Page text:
I do think that perhaps this L.M. Montgomery book, one I don’t remember ever reading, will be my first read of 2018. Skimming it was a delight, and I’m fairly sure that reading the story properly will be quite a good way to start the new year.

I wish my copy were this Virago edition. I love the cover on edition pictured above.

Christmas in Sweden, c.1930

Flicka Ricka Dicka and Their New Skates by Maj Lindman

What a lovely Christmas gift this book, with its accompanying set of triplet paper dolls, would be for a doll-playing or ice skating little girl. Flicka, Ricka, and Dicka are Swedish triplets from the 1930’s who each receive a pair of “shiny skates on white shoes” for Christmas. The three blonde Scandinavians go to visit their Uncle Jon and Aunt Lisa after Christmas, and as they are out skating on the pond they make a new friend and have a rather breath-taking adventure.

This new edition of an old storybook, published by Albert Whitman & Company, comes with the afore-mentioned paper dolls. (DO NOT buy paperback editions of these books. The paperbacks are poorly constructed, and the pages fall out with only a little wear.) The illustrations, and the paper dolls, are beautiful, and the story is old-fashioned and charming, with just a hint of danger to spice it up. I loved these books when I was a kid of a girl, and I love them now.

The other books in the series are:
Flicka Ricka Dicka and the Three Kittens
Flicka Ricka Dicka and the New Dotted Dresses
Flicka Ricka Dicka Bake a Cake

Flicka Ricka Dicka and the Little Dog
Flicka Ricka Dicka and the Strawberries
Flicka Ricka Dicka Go to Market
Flicka Ricka Dicka and the Big Red Hen
Flicka Ricka Dicka and Their New Friend
Flicka Ricka Dicka and the Girl Next Door

The ones in italics are the ones I have in my library. I wish I had all of the others—and all of the Snipp Snapp Snurr books, too:

Snipp Snapp Snurr and the Red Shoes
Snipp Snapp Snurr and the Big Surprise
Snipp Snapp Snurr and the Reindeer
Snipp Snapp Snurr Learn to Swim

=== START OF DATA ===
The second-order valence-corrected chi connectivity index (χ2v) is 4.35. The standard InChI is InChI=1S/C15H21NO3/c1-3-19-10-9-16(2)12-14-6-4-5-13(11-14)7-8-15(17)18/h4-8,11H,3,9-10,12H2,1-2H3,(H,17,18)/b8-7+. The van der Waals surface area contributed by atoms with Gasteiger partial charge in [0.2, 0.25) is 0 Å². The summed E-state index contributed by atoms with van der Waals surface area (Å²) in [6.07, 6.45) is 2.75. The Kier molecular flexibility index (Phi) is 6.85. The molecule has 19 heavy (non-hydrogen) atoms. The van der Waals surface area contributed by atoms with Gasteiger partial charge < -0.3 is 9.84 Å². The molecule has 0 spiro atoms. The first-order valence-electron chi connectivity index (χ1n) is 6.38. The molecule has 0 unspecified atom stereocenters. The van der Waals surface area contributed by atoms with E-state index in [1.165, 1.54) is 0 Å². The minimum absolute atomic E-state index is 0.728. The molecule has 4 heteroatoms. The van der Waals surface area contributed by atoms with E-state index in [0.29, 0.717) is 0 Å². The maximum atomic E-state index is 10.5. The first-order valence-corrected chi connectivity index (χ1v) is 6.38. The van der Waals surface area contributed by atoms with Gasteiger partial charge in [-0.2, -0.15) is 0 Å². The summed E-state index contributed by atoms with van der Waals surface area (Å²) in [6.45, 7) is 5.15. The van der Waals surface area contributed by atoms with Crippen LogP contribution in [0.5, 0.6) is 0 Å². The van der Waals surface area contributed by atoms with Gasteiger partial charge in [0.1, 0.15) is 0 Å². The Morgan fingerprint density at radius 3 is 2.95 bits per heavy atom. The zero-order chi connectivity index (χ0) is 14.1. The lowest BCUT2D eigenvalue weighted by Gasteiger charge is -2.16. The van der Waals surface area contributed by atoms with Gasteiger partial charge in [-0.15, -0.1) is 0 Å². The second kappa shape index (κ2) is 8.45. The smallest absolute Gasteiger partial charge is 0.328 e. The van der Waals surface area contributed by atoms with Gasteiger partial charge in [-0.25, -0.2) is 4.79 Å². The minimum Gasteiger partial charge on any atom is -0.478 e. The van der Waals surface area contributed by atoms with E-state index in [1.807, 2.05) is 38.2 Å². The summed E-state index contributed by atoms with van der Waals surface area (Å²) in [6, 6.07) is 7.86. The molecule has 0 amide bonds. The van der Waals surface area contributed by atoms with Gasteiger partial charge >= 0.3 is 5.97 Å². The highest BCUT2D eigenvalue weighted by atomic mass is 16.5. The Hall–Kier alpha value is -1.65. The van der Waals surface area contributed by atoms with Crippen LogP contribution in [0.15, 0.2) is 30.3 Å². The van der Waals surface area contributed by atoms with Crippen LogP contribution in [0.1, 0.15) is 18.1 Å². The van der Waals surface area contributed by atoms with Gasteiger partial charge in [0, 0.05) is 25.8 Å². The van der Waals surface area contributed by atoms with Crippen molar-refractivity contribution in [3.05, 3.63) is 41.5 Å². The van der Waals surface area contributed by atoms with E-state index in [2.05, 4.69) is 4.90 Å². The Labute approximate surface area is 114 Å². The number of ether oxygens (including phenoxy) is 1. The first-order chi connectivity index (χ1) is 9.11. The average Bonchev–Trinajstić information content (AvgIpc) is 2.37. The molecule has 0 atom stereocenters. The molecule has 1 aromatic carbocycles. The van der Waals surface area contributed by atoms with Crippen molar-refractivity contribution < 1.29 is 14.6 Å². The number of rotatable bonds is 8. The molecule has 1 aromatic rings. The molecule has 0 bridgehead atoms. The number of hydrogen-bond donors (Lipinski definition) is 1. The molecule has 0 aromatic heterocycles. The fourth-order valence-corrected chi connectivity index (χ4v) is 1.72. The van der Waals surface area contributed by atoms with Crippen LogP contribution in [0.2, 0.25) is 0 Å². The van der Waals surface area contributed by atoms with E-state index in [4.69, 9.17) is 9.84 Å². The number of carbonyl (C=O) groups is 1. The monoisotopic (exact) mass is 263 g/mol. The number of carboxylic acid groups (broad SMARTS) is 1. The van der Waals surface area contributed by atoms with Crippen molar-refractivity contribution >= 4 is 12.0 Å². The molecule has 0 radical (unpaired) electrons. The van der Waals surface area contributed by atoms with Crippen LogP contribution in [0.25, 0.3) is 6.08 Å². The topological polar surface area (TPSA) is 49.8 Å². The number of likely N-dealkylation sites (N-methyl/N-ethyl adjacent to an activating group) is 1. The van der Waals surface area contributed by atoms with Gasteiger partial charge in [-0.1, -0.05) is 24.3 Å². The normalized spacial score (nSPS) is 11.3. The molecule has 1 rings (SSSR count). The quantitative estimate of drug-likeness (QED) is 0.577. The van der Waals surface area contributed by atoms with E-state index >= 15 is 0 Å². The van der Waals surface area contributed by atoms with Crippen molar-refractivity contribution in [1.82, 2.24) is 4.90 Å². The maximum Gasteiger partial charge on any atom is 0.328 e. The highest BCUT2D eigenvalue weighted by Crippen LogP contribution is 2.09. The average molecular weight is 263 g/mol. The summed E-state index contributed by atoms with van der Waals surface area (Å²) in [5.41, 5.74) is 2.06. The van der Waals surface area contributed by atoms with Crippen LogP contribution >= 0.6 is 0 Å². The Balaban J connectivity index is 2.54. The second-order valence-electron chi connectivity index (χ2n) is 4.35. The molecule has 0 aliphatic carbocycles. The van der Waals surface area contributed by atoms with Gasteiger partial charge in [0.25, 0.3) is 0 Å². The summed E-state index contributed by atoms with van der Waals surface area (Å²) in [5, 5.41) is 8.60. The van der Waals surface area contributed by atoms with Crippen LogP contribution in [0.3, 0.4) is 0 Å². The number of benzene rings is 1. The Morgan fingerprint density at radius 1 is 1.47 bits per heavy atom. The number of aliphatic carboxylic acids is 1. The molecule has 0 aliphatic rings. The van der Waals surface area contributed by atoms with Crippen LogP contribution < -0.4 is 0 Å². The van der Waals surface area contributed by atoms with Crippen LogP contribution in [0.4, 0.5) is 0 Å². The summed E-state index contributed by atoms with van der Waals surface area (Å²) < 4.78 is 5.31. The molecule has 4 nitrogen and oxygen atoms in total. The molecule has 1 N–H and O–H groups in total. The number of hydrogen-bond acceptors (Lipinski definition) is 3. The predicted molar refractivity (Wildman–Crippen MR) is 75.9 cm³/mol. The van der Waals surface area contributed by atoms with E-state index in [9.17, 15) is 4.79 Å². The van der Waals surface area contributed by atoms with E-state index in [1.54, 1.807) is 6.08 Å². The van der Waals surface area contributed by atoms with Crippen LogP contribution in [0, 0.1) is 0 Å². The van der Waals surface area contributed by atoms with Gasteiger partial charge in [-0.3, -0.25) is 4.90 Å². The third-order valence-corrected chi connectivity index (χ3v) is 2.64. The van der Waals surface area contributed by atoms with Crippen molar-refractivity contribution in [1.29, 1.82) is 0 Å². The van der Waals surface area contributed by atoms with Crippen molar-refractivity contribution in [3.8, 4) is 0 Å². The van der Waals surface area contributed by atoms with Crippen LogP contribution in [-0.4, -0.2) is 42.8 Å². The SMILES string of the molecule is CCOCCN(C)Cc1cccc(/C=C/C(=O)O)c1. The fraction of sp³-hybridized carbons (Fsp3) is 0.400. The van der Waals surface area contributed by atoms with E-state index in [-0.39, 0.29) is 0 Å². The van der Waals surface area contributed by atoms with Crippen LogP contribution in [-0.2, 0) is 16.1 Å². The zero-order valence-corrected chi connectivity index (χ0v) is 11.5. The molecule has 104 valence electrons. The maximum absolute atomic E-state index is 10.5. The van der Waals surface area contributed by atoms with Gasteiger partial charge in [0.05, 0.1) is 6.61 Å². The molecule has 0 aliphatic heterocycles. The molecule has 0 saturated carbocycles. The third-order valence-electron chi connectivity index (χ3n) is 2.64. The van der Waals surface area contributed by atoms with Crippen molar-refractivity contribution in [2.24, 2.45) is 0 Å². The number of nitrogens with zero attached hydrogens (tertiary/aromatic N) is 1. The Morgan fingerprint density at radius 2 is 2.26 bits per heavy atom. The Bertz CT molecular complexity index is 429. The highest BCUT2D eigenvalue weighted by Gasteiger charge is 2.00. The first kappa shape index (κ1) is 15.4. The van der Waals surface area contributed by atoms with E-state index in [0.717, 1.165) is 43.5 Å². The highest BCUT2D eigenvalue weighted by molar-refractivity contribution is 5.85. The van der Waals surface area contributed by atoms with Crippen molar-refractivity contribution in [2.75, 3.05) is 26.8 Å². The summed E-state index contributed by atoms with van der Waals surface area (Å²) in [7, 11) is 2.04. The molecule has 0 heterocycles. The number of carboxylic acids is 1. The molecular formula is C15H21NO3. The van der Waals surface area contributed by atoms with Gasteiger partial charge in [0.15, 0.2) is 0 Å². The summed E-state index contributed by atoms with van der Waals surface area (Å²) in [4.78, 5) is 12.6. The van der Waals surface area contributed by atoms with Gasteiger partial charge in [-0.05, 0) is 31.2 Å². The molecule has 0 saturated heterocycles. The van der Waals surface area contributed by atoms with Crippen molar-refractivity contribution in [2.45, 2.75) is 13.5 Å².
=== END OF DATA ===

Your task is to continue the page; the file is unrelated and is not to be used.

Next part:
Snipp Snapp Snurr and the Buttered Bread
Snipp Snapp Snurr and the Gingerbread
Snipp Snapp Snurr and the Yellow Sled
Snipp Snapp Snurr and the Seven Dogs

Snipp Snapp Snurr and the Big Farm
Snipp Snapp Snurr and the Magic Horse

There’s something about twins and triplets that just intrigued me as a child, and these books still suck me into the small, simple world of a trio of Swedish sisters (or brothers) growing up in the rural halcyon days of the early twentieth century. If it’s idealized, then perhaps we can use a little of the ideal from time to time.

A Crack in the Sea by H.M. Bouwman

Two worlds. The first world is our world, and various historical events and places make an appearance in this magical realism/fantasy/folktale story about escape from persecution and horror and about forgiveness and peace-making. The second world is only accessible through a crack in the sea that only opens at unexpected times to people with unexpected gifts, like the gift of talking to fish or that of walking on the bottom of the sea.

Three stories. The first story is about Pip, the boy in the second world who can talk to fish. And the second is about Venus and Swimmer, two young people captured in Africa in 1781 and taken on a doomed slave ship, and how they escape. The third is about Thanh and his sister Sang, boat people from South Vietnam whose escape from their own war-torn country goes terribly wrong when they meet with storms and pirates and near-starvation.

A Crack in the Sea is also another story about the power of stories. Although I believe in the “power of stories”, that particular meme is getting a little shopworn. Nevertheless, this novel has some new things to say about tenacity and communication as avenues to restoration and forgiveness. And the author manages to bring the three separate stories together to make a complete picture in a way that was surprising and satisfying.

The question, of course, is what do all of these characters and situations have to do with one another? And indeed, it’s not really clear until near the end of the book’s 350 pages what the relationship is, but trust in the author and the book is part of the journey. If you are interested in reading more fantasy featuring diverse characters, people of color, brother/sister relationships, and peace-making themes, A Crack in the Sea is the book for you.

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This book may be nominated for a Cybils Award, but the views expressed here are strictly my own and do not reflect or determine the judging panel’s opinions.

Bravelands #1: Broken Pride by Erin Hunter